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This is an extension of this questionand probably might even be a duplicate of some other question(If so, please forgive me). I see from MSDN that generics are usually used with collections

The most common use for generic classes is with collections like linked lists, hash tables, stacks, queues, trees and so on where operations such as adding and removing items from the collection are performed in much the same way regardless of the type of data being stored.

The examples I have seen also validate the above statement.

Can someone give a valid use of generics in a real-life scenario which does not involve any collections ?

Pedantically, I was thinking about making an example which does not involve collections

public class Animal<T>
    public void Speak()
       Console.WriteLine("I am an Animal and my type is " + typeof(T).ToString());

    public void Eat()
        //Eat food

public class Dog
    public void WhoAmI()


and "An Animal of type Dog" will be

Animal<Dog> magic = new Animal<Dog>();

It is entirely possible to have Dog getting inherited from Animal (Assuming a non-generic version of Animal)Dog:Animal Therefore Dog is an Animal

Another example I was thinking was a BankAccount. It can be BankAccount<Checking>,BankAccount<Savings>. This can very well be Checking:BankAccount and Savings:BankAccount.

Are there any best practices to determine if we should go with generics or with inheritance ?

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Use inheritance when ever you need to extend a class. In your example you have Animal as a generic, that is it can be what ever type you assign it. Generics give your program a way to use a common interface to perform operations. – Kaili Apr 15 '10 at 4:00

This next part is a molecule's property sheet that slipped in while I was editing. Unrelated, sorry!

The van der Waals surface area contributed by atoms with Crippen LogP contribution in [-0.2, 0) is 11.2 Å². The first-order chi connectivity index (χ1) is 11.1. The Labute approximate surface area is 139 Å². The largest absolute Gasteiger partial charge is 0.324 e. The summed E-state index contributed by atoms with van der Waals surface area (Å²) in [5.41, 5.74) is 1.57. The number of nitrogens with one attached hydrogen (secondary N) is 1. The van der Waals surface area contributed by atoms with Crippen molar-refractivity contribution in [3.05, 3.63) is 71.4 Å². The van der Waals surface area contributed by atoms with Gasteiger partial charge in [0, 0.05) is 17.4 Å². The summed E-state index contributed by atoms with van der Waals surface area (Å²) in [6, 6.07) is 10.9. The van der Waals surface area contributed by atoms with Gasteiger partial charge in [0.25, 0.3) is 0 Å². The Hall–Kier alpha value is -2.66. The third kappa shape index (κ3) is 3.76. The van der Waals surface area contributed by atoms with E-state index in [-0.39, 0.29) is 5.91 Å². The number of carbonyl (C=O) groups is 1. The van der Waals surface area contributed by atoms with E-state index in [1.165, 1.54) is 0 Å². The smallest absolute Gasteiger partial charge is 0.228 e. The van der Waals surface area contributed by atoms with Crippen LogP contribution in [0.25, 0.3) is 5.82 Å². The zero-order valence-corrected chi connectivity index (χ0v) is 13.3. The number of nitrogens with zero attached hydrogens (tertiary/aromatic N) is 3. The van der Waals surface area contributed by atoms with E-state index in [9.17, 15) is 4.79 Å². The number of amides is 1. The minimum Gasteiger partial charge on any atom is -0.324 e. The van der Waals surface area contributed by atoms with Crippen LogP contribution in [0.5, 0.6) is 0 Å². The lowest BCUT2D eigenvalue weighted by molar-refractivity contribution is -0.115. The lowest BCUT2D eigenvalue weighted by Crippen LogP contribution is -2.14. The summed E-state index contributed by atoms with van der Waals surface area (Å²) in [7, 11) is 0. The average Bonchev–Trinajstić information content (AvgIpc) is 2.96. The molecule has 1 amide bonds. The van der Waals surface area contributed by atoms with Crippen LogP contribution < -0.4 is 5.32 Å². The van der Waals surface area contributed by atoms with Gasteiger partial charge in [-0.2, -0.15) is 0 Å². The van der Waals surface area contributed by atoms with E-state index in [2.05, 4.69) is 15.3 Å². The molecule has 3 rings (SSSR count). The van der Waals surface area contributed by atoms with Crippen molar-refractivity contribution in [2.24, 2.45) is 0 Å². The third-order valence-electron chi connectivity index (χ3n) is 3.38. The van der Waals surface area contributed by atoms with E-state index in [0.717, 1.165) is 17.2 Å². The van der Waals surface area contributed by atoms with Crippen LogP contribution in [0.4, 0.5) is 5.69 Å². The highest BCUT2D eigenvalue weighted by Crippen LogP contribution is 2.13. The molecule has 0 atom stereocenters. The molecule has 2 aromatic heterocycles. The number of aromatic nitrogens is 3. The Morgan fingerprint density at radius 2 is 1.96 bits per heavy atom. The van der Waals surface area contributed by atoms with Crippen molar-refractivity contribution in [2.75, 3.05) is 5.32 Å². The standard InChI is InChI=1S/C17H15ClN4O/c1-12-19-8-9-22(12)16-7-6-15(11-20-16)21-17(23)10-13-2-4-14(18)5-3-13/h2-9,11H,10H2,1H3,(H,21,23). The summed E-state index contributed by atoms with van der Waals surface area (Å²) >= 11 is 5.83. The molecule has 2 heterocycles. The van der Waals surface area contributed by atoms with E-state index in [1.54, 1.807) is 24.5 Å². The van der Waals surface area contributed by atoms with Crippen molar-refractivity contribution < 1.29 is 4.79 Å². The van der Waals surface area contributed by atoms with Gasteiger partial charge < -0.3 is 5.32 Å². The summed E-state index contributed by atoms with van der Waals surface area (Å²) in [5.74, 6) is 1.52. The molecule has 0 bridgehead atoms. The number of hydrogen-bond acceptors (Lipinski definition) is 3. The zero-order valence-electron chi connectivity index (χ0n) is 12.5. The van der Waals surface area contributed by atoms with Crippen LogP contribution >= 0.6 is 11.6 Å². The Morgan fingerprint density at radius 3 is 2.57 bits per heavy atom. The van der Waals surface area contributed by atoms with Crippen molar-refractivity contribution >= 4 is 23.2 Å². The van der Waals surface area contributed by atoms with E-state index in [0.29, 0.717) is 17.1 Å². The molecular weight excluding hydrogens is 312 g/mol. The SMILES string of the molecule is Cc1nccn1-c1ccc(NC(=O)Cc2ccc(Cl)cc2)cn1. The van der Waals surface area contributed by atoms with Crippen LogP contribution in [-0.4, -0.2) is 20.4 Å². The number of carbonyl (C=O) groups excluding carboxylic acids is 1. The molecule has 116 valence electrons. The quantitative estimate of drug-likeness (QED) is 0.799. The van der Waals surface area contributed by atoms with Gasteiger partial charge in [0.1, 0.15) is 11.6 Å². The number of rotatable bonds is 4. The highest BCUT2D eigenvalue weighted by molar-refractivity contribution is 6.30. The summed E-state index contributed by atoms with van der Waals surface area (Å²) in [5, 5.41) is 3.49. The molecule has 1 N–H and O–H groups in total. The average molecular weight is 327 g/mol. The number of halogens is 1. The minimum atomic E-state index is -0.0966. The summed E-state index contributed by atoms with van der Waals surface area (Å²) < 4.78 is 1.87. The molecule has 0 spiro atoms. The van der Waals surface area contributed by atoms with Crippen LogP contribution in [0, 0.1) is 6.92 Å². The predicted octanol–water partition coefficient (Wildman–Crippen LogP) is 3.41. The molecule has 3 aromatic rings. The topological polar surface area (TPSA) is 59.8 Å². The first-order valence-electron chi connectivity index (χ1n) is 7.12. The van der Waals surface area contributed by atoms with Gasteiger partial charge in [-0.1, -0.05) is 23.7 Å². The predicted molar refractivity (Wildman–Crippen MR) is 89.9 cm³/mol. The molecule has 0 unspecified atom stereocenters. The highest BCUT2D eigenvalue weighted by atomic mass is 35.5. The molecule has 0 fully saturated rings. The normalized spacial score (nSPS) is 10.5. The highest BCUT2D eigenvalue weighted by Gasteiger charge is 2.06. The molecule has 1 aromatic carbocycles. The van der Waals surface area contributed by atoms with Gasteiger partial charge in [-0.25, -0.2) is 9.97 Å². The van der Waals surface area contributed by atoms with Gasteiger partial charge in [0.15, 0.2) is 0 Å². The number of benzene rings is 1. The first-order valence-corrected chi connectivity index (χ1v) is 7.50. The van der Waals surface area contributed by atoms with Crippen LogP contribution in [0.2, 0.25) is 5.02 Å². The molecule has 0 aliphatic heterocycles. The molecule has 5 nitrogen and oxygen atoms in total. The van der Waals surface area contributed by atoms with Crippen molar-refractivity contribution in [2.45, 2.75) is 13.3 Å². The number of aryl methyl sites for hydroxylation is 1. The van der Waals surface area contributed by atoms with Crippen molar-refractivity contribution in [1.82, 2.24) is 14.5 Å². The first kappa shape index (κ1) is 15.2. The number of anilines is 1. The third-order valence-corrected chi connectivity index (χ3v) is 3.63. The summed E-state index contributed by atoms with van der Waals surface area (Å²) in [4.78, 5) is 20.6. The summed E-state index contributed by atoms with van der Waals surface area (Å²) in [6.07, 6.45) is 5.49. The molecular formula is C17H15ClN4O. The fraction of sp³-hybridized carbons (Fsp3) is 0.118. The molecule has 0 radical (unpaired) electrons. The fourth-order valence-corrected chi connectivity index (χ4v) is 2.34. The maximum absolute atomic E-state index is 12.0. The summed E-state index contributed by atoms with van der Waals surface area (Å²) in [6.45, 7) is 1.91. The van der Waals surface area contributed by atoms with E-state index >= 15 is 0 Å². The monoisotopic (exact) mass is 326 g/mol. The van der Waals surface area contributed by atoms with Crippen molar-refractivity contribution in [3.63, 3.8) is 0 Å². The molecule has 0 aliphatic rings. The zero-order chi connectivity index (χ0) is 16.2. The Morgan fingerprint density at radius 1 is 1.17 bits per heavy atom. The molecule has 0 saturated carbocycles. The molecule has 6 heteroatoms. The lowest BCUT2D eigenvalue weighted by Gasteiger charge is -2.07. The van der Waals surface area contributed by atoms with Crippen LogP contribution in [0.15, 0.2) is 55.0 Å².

up vote 6 down vote accepted

You'll probably get some better answers, but meanwhile consider this: Generic classes imply an "of" relation between the generic class and the parameter class.

All dogs are animals, so they share certain attributes/qualities with all other animals. If you use inheritance, then it is very easy to implement those common qualities in the Animal class, and add qualities at decendant classes. But if you implement it using Animal (Of Dog), then:

  1. Your Dog class isn't really a fully-qualified dog/animal by itself, as its "animal qualities" are contained in the Animal (Of T) class. The Dog must be tied with the Animal in a parent-child relationship.
  2. Your Animal class isn't really an animal: you cannot create some method which accepts Animals as an argument, because you can't refer to the globalized Animal (Of T) class. It is actually a family of classes with a common behavior, not a superclass. You lose the benefit of dealing with Animals outside the Animal (Of T) class.

But here is how, IMHO, you should think of generics: Think about a MedicalDoctor(Of T) class. Veterinarian(Of T as Animal) would be inheriting from MedicalDoctor(Of Animal). DogVeterinarian would inherit from Veterinarian(Of Dog).